The violence, tragedy, bravery, and loss of the Vietnam War has been memorialized in countless novels and works of nonfiction. The powerful words in these seven books help us understand a complicated time in our recent history, and the political and personal legacy that it still carries.
The Barracks Thief by Tobias Wolff
Three young paratroopers waiting to be shipped out are brought together one sweltering afternoon to stand guard over an ammunition dump threatened by a forest fire. They emerge from their common danger full of confidence in their manhood and in the friendship they have formed.
The Sympathizer by Viet Thanh Nguyen
Winner of the 2016 Pulitzer Prize for Fiction, this profound, startling, and beautifully crafted spy novel is the story of a man whose political beliefs clash with his individual loyalties. An astute exploration of extreme politics, as well as a moving love story, The Sympathizer examines the legacy of the Vietnam War in literature, film, and the wars we fight today.
Matterhorn by Karl Marlantes
A visceral and spellbinding novel by a highly decorated Vietnam veteran, Matterhorn tells the story of one young man at war, but transforms the tragedy of Vietnam into a powerful and universal story of courage, camaraderie, and sacrifice.
They Marched Into Sunlight by David Maraniss
They Marched Into Sunlight is the epic history of the Vietnam era told through the events of a few gripping, passionate days of war and peace in October 1967. It explores questions about the meaning of dissent and the official manipulation of truth--issues as relevant today as they were decades ago.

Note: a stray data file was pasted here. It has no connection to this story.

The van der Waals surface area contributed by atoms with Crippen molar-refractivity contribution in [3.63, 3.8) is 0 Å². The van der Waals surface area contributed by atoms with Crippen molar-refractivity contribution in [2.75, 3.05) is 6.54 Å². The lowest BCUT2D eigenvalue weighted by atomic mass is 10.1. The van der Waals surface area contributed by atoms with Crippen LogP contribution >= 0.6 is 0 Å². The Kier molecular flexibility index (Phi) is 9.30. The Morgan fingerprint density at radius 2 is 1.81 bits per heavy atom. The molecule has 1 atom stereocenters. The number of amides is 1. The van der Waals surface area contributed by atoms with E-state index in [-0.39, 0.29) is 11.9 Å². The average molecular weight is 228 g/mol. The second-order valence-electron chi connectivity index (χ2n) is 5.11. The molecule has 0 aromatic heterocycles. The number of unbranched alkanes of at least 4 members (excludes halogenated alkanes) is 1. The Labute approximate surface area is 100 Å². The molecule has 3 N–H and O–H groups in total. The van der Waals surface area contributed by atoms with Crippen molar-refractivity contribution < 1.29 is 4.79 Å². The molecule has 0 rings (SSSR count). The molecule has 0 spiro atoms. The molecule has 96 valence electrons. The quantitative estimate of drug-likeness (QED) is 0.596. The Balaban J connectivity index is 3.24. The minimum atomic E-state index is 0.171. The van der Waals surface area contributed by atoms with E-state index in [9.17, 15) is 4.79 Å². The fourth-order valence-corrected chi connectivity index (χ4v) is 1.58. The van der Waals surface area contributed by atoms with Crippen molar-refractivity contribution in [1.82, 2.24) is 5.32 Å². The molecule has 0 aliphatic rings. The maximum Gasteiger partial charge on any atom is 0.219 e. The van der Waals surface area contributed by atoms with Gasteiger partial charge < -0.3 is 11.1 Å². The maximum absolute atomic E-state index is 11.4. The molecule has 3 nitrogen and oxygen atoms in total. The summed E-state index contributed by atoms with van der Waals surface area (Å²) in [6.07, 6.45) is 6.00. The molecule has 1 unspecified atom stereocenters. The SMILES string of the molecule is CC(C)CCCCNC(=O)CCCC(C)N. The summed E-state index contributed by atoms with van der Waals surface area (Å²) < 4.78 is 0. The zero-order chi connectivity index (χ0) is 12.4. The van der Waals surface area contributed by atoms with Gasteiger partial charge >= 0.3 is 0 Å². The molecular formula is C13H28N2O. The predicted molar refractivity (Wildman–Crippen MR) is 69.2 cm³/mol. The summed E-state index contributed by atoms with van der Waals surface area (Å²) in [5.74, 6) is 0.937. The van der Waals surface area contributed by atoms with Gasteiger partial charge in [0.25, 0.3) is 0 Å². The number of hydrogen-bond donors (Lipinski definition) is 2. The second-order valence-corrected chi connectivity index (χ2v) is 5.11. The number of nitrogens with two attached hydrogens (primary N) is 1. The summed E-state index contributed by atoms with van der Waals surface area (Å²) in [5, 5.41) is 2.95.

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The Given World by Marian Palaia
From a quiet family farm in Montana in the '60s, to the grit and haze of San Francisco in the '70s, to a gypsy-populated post-war Saigon, The Given World spins around its unconventional heroine, whose brother has gone missing in Vietnam.
All the President's Men by Bob Woodward and Carl Bernstein
Published just months before President Nixon's resignation, All the President's Men revealed the full scope of the Watergate scandal and introduced for the first time the mysterious "Deep Throat." Woodward and Bernstein's explosive reports won a Pulitzer Prize for The Washington Post, toppled the president, and have since inspired generations of reporters.
The Things They Carried by Tim O' Brien
A classic work of American literature that has not stopped changing minds and lives since it burst onto the literary scene in 1990, The Things They Carried is a groundbreaking meditation on war, memory, imagination, and the redemptive power of storytelling as written by a Vietnam veteran.
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See the full list at Off the Shelf, a daily blog that connects great readers with great books.
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